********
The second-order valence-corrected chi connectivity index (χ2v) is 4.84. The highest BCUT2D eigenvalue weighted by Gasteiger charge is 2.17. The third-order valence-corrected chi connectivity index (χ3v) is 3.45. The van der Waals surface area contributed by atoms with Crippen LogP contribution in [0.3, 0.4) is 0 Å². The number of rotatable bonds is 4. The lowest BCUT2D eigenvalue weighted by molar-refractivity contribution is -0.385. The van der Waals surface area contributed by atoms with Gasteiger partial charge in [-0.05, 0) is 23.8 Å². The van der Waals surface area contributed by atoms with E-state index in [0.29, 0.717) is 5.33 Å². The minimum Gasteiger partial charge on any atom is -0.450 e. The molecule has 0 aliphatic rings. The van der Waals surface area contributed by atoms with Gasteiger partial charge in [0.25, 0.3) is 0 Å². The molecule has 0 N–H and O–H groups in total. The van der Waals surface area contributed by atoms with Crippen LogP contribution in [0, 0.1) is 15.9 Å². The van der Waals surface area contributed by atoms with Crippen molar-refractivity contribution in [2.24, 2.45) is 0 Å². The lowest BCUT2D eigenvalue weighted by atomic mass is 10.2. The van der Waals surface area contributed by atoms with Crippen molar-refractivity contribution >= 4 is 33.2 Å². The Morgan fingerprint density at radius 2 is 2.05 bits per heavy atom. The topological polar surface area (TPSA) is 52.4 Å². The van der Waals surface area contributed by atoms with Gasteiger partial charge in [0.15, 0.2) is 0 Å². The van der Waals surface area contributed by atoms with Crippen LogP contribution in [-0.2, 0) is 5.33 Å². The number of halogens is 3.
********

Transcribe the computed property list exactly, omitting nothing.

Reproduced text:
The second-order valence-corrected chi connectivity index (χ2v) is 4.84. The highest BCUT2D eigenvalue weighted by Gasteiger charge is 2.17. The third-order valence-corrected chi connectivity index (χ3v) is 3.45. The van der Waals surface area contributed by atoms with Crippen LogP contribution in [0.3, 0.4) is 0 Å². The number of rotatable bonds is 4. The lowest BCUT2D eigenvalue weighted by molar-refractivity contribution is -0.385. The van der Waals surface area contributed by atoms with Gasteiger partial charge in [-0.05, 0) is 23.8 Å². The van der Waals surface area contributed by atoms with E-state index in [0.29, 0.717) is 5.33 Å². The minimum Gasteiger partial charge on any atom is -0.450 e. The molecule has 0 aliphatic rings. The van der Waals surface area contributed by atoms with Gasteiger partial charge in [0.25, 0.3) is 0 Å². The molecule has 0 N–H and O–H groups in total. The van der Waals surface area contributed by atoms with Crippen LogP contribution in [0, 0.1) is 15.9 Å². The van der Waals surface area contributed by atoms with Crippen molar-refractivity contribution in [2.24, 2.45) is 0 Å². The lowest BCUT2D eigenvalue weighted by atomic mass is 10.2. The van der Waals surface area contributed by atoms with Crippen molar-refractivity contribution >= 4 is 33.2 Å². The Morgan fingerprint density at radius 2 is 2.05 bits per heavy atom. The topological polar surface area (TPSA) is 52.4 Å². The van der Waals surface area contributed by atoms with Gasteiger partial charge in [0.15, 0.2) is 0 Å². The van der Waals surface area contributed by atoms with Crippen LogP contribution in [-0.2, 0) is 5.33 Å². The number of halogens is 3.